MITZPE RAMON, ISRAEL — This is my 14th visit to Israel. I’ll be spending ten days here doing fieldwork in places I’ve come to love: Makhtesh Ramon, Makhtesh Gadol, and the Aravah Valley. I’ve returned to complete some Jurassic studies, explore a bit of the Cretaceous, and collect specimens for future Independent Study projects by Wooster geology majors. I’ve also come to work with an excellent Israeli graduate student, Yael Leshno. I’ll introduce her and her project later in this blog.
The top image is of my first field site of the trip: an exposure of the Ora Formation (Upper Cretaceous, Turonian) at Gerofit Junction at the edge of the Aravah Valley in southern Israel. It is a fun location because you can eat lunch while gazing at mountains and valleys in nearby Jordan. Of course, since it is the junction of routes 40 and 90, it’s a noisy place. The Ora Formation is well exposed north of the road junction.
This outcrop is significantly faulted, so you must pay close attention to the stratigraphy to work your way through it. This is a low-angle normal fault. Note that it does not cut the topmost units. All sorts of tectonic situations are possible here next to the Dead Sea Transform system. Dr. Judge would love these structures! Me, not so much.
Parts of the Ora Formation are very fossiliferous. This is a platy limestone rich in small oysters. Other beds have zillions of tiny gastropods, still others with plant and terrestrial arthropod remains. I came here ot find bryozoans, but found only a single specimen encrusting an oyster.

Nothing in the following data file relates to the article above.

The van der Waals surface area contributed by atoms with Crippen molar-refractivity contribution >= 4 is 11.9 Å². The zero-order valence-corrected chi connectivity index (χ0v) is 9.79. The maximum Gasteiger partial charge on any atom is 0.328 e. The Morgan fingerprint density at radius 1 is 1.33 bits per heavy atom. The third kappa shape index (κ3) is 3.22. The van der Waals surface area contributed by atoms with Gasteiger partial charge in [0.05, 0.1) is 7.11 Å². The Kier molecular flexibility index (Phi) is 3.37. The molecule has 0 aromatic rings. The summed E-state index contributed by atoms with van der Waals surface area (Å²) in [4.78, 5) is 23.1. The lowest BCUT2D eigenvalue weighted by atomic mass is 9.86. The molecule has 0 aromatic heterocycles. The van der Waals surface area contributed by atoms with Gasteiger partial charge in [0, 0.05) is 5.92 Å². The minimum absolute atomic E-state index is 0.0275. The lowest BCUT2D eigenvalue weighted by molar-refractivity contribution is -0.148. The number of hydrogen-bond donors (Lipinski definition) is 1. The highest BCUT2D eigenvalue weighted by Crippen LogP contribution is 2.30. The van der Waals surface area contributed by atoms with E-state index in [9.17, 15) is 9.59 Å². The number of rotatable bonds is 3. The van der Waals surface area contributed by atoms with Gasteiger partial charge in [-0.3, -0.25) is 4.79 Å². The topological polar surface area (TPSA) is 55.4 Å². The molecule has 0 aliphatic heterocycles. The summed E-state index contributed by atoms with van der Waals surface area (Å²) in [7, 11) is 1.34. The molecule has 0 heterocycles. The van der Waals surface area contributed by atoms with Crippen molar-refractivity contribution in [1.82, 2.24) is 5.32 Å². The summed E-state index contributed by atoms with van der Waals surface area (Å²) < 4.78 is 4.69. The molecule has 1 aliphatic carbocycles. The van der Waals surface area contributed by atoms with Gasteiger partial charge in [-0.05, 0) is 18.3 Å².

On the way back to Mitzpe Ramon, I stopped at another exposure of the Ora Formation just south of Makhtesh Ramon. It is a place very familiar to several Wooster students, especially Andrew Retzler and Micah Risacher who did much of their I.S. field research on those steep slopes ahead. We often stopped to look at the Ora exposed in the wadis. The view is a bit hazy because of the typical Saharan dust that moves into the Negev in the spring.
There is a fantastic bivalve-bored carbonate hardground in the Ora Formation at this second locality. It is especially well exposed now, probably because of winter floods washing away the soft sediment covering it.
One amazing bed, about a half-meter thick, is packed with thin-shelled oysters. Every time I visit I look for encrusting bryozoans here, but none have appeared. They’ve got to be there!
It was a good start for these few days of fieldwork. I’m now acclimated, my geological eyes are tuned, and I’m ready for tomorrow’s fieldwork in the Matmor Formation of Makhtesh Gadol — the main event!